Who is the Somali?
I talk about this a lot lately. There’s few things we acknowledge in our ideas of what it means to be Somali and who is often restricted from that category. It is precisely the displacement of Somalis across the globe that places us in the position to have to think about clarifying identity more broadly. Somalis in the diaspora are clamouring to understand themselves the context of diaspora which forces us to begin to think about the stories we have taken as truth for so long. If we have to figure out between us what makes us similar, we begin to have to understand what connects us all across lines of difference, similarity or what it means to operate in these places of tension.
What does it mean to return?
First we have to acknowledge that all return isn’t the same return. More precisely not all people have the ability to return. So when we think about what it means to return we have to also unpack our assumptions that return guarantees that you are welcome in the first place, and that return doesn’t come with years of social stratified baggage.
Im interested in the term diaspora privilege lately: the blanket assumption that returning to Somalia with a Western passport, education and language gives you unprecedented access. Let me be clear I’m not contesting the vast amount of privilege associated with these things. But I am questioning the assumption that returning with all of those things means you are 100% of the time granted a spatial and class based mobility.
All return is not the same return.
I’m disputing diaspora privilege as a universal way to describe Somalis that have returned because of its inherent assumption that to be of the diaspora and to be a local are two separate identities. One of which is more authentic than the other. I reject this because of what it allows to be hidden under fancy jargon and what it refuses to unpack.
The point of return is a concept that will have to be unpacked for Somalis with more quickness than before particularly in light of the increasing stability of the Somali region (despite what is said by international media). Across the Somali territories there is more and more talk of “returnees”. The point of return must be theorized on and therefore it’s connection to identity must be understood.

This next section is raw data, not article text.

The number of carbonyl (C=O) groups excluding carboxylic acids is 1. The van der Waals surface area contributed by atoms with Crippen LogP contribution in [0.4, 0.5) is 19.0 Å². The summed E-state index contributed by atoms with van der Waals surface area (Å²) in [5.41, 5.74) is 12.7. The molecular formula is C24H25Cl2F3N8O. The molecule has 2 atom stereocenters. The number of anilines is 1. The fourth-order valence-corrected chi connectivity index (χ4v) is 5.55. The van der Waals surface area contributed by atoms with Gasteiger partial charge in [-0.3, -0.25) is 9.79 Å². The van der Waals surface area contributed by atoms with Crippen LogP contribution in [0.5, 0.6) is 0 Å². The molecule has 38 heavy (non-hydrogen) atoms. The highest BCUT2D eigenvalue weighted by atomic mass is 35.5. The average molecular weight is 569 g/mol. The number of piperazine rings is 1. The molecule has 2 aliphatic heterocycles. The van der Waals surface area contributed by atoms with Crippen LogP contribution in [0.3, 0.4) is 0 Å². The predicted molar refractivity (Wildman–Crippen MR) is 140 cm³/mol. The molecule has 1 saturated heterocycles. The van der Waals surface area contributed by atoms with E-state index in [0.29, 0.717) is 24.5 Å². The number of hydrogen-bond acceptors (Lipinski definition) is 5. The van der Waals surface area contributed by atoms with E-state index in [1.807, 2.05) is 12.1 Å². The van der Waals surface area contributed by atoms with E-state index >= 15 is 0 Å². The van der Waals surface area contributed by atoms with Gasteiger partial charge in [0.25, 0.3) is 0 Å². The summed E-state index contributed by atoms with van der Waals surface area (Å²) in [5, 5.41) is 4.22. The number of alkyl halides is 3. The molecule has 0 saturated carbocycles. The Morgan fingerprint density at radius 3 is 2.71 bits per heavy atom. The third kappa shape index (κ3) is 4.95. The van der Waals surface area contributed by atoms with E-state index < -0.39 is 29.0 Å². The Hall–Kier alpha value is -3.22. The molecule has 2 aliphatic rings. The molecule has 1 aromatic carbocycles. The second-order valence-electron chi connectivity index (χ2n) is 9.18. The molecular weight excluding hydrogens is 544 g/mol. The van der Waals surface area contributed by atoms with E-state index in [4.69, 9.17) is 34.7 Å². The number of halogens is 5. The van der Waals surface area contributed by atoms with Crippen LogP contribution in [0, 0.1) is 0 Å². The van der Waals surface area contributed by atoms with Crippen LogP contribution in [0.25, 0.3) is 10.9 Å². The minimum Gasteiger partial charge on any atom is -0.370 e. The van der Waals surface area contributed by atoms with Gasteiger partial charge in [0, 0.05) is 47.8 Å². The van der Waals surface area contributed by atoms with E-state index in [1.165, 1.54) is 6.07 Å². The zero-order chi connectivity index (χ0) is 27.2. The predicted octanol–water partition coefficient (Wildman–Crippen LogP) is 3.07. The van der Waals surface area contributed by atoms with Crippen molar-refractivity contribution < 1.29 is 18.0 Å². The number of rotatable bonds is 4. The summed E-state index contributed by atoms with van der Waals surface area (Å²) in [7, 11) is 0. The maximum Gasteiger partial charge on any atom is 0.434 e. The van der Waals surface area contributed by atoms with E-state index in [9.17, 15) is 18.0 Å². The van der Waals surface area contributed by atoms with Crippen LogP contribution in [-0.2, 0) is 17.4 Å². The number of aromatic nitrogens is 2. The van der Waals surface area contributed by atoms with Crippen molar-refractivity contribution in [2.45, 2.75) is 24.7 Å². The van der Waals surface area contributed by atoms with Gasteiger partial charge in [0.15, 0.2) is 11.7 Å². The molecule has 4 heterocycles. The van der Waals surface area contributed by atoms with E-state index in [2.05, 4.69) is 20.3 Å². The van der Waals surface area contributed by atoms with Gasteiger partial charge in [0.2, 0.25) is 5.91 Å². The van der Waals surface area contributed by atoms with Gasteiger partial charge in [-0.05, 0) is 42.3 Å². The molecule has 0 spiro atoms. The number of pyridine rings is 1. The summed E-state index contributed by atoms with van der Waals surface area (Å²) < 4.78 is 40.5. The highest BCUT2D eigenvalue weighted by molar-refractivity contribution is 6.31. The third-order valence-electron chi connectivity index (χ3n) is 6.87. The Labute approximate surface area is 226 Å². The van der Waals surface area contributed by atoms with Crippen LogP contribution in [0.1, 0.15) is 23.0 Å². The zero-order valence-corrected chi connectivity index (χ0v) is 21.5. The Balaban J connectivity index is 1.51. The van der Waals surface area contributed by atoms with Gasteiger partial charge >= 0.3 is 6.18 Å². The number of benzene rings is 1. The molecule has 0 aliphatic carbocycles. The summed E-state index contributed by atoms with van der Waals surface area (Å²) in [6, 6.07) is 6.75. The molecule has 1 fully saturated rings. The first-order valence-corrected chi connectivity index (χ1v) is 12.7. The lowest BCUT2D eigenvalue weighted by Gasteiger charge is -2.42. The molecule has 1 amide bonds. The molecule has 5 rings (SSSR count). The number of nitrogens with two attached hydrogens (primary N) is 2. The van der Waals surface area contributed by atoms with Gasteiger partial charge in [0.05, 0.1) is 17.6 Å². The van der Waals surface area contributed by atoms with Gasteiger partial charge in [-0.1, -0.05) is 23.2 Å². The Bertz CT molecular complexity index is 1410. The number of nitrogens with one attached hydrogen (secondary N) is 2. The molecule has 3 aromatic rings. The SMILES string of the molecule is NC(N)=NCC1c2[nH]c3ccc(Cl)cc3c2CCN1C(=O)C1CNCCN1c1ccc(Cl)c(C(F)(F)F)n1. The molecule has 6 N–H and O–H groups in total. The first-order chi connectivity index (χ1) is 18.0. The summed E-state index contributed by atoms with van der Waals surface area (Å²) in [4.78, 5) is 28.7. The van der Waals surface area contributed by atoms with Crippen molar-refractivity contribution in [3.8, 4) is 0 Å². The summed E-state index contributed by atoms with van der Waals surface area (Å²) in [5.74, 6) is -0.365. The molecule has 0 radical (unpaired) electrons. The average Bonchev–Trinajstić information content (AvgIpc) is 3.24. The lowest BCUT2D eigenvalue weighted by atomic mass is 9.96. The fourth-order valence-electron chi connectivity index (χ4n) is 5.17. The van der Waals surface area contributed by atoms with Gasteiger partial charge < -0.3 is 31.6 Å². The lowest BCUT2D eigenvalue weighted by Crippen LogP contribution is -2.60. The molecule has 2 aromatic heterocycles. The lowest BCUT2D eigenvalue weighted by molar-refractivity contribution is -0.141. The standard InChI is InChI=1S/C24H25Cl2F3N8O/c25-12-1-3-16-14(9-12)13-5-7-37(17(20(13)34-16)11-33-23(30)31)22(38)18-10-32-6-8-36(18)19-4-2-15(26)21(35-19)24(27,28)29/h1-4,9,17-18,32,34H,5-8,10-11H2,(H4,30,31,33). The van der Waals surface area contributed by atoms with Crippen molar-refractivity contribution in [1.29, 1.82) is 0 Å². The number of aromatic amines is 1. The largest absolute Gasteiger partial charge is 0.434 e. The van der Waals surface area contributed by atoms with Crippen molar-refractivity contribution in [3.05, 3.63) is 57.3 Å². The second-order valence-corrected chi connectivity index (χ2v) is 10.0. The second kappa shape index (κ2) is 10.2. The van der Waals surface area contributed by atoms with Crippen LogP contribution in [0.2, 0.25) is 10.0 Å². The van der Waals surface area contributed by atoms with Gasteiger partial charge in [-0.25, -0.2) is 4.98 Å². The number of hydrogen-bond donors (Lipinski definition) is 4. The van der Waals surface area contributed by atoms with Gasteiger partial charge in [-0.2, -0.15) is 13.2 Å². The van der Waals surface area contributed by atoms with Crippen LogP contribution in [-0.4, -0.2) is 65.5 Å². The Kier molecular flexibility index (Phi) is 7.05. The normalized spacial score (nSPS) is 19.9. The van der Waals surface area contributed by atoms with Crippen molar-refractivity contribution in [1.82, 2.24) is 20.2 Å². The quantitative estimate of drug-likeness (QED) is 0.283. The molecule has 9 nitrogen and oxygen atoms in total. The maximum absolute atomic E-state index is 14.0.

But in order to understand return we must understand departure. How do people come to leave a place and why?
These ideas of diaspora and locals within Somalia and the Somali territories isn’t new. From the Somali sailors now settled in Cardiff, to students who went off to Italy for pharmaceutical post secondary schools to promising religious scholars who learned at Islamic schools offered in the Arab peninsulas Somalis have been leaving the Somali territories for generations. The departure of Somalis is as much a part of the region as is their subsequent return. And yet something is different: their departure didn’t result in the disavowal of their Somalinimo. So why in the context of drought and civil war and trauma do we choose now to differentiate between who becomes more or less authentically Somalis with little nuance or understanding of geopolitics? Does war legitimize the policing of identity identity? Does class decide who belongs? These are difficult questions to answer, and I want to be clear that the raising of these questions are critical to understanding ourselves as functional parts of these ideas.
This is a way to begin to examine what it means to leave and then return to a place. To never leave, and to challenge the motion of diaspora privilege as a carte blanche ticket to power. Who leaves? Who returns? Who is allowed to return? And how do terms like diaspora privilege for those of us who CANNOT return suddenly create inadvertent division?
As a young Madhibaan-Somali woman, what do I return to? A 4.5 system that gives me limited to no political power? If my family fled because that very Madhibaan identity posed incalculable risk, where do I go when I return? Where do young Somali women who aren’t connected to high ranking political families return to? When Somali male journalists are jailed for highlighting women’s experiences of rape, where are other places of recourse for Somali women? What do we return to? And why must we return?
I ask all this to have us think more seriously about we are attempting to get at and to perhaps engage more constructively in dialogue about home, homeland and place. Who goes and who comes, and who has ability to do is complex to think through. I prefer the complexity, it leads us to multiple sites of solidarity. The simple understandings only pit us further against one another.